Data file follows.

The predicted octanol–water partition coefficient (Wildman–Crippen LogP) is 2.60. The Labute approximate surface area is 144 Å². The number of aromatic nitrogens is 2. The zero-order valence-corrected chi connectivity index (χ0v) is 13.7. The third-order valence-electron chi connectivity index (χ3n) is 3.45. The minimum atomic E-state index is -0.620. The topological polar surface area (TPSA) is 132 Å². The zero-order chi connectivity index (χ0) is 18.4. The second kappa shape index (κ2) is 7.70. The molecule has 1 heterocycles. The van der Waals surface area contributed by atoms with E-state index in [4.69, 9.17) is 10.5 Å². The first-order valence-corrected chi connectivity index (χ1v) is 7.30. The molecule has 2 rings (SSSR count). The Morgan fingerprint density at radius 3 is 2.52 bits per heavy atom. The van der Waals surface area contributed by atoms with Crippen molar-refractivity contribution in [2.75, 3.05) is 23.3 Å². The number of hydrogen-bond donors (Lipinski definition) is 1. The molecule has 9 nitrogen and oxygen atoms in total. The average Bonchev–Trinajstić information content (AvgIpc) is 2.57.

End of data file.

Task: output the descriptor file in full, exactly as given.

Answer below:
The predicted octanol–water partition coefficient (Wildman–Crippen LogP) is 2.60. The Labute approximate surface area is 144 Å². The number of aromatic nitrogens is 2. The zero-order valence-corrected chi connectivity index (χ0v) is 13.7. The third-order valence-electron chi connectivity index (χ3n) is 3.45. The minimum atomic E-state index is -0.620. The topological polar surface area (TPSA) is 132 Å². The zero-order chi connectivity index (χ0) is 18.4. The second kappa shape index (κ2) is 7.70. The molecule has 1 heterocycles. The van der Waals surface area contributed by atoms with E-state index in [4.69, 9.17) is 10.5 Å². The first-order valence-corrected chi connectivity index (χ1v) is 7.30. The molecule has 2 rings (SSSR count). The Morgan fingerprint density at radius 3 is 2.52 bits per heavy atom. The van der Waals surface area contributed by atoms with Crippen molar-refractivity contribution in [2.75, 3.05) is 23.3 Å². The number of hydrogen-bond donors (Lipinski definition) is 1. The molecule has 9 nitrogen and oxygen atoms in total. The average Bonchev–Trinajstić information content (AvgIpc) is 2.57.